Governments are constantly tightening standards, but bureaucratic progress can be slow. There is no reason for companies to passively wait for policies when they can take the lead on improving sustainability across their product lines - not just for altruistic reasons, but because there is a strong business case for doing so.
For example, the Norwegian pension fund’s recent decision to drop 11 companies from its portfolio over links to deforestation and the fossil fuel divestment movement show that businesses need to be sustainable to stay afloat.
To some extent, western firms like Unilever and Nestle have already done this through company-wide sustainability policies, but Asian manufacturers have a long way to go. A recent World Wide Fund for Nature (WWF) report found that most Asian consumer goods firms are failing to ensure that their palm oil, dairy, and seafood products are free from environmental degradation.
But even so-called sustainability leaders have products in their portfolios with varying levels of safety and sustainability.
Unilever, for example, makes St. Ives, a personal care brand marketed as all-natural and free of parabens, a preservative with suspected but unconfirmed links to cancer.
The same company also makes Simple lotions and cleansers, and freely admits to using parabens for these, saying that they are safe for human use. This inconsistency is disturbing. Shouldn’t companies apply the same standards to all their products?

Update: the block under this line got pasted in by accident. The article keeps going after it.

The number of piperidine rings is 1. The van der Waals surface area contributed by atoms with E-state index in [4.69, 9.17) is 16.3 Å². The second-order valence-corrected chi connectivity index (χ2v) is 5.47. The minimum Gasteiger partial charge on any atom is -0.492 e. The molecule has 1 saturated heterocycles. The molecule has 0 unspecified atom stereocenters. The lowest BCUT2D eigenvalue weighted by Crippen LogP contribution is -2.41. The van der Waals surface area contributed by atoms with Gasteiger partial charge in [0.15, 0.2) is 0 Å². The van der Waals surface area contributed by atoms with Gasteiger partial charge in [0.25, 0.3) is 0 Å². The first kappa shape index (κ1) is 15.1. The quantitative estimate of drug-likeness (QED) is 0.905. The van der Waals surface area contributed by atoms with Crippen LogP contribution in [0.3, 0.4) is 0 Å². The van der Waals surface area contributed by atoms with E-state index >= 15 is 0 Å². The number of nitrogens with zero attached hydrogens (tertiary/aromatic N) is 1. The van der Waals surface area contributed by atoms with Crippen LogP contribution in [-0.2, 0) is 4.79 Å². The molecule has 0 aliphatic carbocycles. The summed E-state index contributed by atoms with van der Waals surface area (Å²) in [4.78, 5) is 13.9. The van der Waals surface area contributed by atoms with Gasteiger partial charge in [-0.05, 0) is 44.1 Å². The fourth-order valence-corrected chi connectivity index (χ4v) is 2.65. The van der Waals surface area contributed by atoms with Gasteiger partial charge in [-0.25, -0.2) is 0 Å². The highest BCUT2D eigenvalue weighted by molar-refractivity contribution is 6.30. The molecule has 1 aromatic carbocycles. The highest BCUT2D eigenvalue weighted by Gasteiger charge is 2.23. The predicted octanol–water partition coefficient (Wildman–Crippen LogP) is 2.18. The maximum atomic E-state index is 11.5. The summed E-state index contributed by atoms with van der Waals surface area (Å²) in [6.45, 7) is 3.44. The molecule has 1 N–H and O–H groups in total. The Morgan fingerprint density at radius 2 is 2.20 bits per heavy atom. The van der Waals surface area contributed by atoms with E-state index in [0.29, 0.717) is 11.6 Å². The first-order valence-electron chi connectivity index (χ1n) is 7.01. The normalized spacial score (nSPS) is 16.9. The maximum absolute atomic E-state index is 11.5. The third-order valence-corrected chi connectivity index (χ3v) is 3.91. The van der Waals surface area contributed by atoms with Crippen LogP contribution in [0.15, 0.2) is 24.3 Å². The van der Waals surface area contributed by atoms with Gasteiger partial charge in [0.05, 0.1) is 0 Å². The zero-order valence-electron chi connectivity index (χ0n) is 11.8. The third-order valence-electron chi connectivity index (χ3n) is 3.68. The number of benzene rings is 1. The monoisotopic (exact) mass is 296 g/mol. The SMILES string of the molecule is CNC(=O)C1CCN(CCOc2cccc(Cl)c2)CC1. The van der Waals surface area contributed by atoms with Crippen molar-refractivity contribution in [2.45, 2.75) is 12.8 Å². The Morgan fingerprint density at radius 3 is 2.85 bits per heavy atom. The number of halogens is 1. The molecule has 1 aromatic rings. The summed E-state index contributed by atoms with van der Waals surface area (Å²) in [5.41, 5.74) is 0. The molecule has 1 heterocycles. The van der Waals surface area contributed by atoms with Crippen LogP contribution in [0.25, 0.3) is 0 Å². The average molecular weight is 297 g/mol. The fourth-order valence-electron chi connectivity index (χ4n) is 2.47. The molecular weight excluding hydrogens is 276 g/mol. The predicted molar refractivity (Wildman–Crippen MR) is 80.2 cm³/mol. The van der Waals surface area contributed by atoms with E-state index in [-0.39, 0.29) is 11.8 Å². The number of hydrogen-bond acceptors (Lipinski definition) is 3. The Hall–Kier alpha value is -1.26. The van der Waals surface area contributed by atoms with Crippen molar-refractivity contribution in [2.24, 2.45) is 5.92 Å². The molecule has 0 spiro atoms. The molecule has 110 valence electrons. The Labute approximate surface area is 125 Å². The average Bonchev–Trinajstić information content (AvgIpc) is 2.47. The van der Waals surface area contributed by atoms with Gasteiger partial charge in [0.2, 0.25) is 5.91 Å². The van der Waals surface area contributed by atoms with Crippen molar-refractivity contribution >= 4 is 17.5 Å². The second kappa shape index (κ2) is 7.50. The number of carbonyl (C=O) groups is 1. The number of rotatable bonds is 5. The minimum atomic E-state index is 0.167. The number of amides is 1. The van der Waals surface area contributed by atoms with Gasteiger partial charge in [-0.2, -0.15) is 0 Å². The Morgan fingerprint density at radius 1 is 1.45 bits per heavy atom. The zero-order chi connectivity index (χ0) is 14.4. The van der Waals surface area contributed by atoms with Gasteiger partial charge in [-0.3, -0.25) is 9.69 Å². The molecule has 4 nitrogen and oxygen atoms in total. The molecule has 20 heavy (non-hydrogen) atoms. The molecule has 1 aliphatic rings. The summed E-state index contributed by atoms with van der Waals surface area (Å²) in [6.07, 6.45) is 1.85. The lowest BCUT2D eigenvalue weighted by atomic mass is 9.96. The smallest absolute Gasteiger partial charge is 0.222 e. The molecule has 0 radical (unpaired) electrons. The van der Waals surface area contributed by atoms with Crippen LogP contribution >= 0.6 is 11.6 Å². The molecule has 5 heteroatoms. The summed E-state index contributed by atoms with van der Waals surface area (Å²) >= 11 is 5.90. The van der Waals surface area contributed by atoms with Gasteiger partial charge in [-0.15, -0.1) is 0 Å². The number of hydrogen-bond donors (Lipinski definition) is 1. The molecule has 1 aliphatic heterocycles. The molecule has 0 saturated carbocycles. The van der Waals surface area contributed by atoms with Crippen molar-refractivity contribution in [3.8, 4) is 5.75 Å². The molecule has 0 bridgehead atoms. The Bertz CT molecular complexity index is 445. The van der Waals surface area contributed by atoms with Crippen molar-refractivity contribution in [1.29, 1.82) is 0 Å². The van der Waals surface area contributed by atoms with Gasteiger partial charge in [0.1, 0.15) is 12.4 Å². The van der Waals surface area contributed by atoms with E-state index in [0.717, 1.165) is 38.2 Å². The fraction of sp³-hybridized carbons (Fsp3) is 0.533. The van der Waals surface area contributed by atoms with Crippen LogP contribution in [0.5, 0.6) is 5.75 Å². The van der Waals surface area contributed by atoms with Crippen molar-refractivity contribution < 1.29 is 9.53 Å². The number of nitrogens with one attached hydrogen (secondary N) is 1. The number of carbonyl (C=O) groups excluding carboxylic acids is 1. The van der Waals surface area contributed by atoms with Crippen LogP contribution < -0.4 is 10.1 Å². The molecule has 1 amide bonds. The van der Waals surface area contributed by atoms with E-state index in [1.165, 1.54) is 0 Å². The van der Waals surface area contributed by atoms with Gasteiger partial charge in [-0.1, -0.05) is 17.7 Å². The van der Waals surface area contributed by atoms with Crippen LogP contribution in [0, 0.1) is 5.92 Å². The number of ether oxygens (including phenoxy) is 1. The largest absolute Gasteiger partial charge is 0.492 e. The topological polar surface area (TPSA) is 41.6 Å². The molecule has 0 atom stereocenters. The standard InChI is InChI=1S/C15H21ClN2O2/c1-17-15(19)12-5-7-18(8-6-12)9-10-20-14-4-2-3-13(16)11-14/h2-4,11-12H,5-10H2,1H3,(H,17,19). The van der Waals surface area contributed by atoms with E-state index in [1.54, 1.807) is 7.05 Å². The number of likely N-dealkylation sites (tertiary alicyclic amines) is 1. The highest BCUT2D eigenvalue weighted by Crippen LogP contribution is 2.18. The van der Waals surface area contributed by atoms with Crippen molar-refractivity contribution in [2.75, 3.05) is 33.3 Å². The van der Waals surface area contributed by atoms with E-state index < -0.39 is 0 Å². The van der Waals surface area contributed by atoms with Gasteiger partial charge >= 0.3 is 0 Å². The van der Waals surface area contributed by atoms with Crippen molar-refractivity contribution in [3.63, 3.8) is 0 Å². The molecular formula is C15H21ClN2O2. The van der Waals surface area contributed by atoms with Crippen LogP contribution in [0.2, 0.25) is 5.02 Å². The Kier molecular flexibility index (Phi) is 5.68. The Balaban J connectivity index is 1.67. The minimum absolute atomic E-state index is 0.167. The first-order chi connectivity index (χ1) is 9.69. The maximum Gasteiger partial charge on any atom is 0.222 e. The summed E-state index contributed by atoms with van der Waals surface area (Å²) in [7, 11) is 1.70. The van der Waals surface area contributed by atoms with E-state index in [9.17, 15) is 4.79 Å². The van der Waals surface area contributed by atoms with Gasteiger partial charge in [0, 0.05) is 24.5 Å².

And wouldn’t it be more cost effective for companies to stop spending money on developing, designing, and marketing multiple unsustainable brands, and instead put their wood behind fewer, sustainable arrows? The savings from canning the former could fund sustainability certifications or higher wages for the latter.
These are just some ways that the private sector can ensure that their business helps the rich and poor alike.
We should all keep up the pressure on companies to do this, whether through community advocacy, social media posts, or petitioning manufacturers to make more sustainable products.
Those of us privileged enough to be able to afford ethical options should continue to buy them, to send a signal to companies that there is demand for these products. Some companies may take this as a sign to continue with business as usual.
But more visionary players can use this consumer support to make a mass-market solution, like what American electric car maker Tesla did when it launched the US$35,000 Model 3 last month. The company’s chairman Elon Musk noted that the Model 3’s development was supported by profits from earlier Tesla cars, which sold for about US$100,000 each.
Making environmentally and socially responsible products the new normal for all consumers should be a top priority for all companies today.
As long as it isn’t, this failure will always undermine their sustainability claims or worse, their bottom line.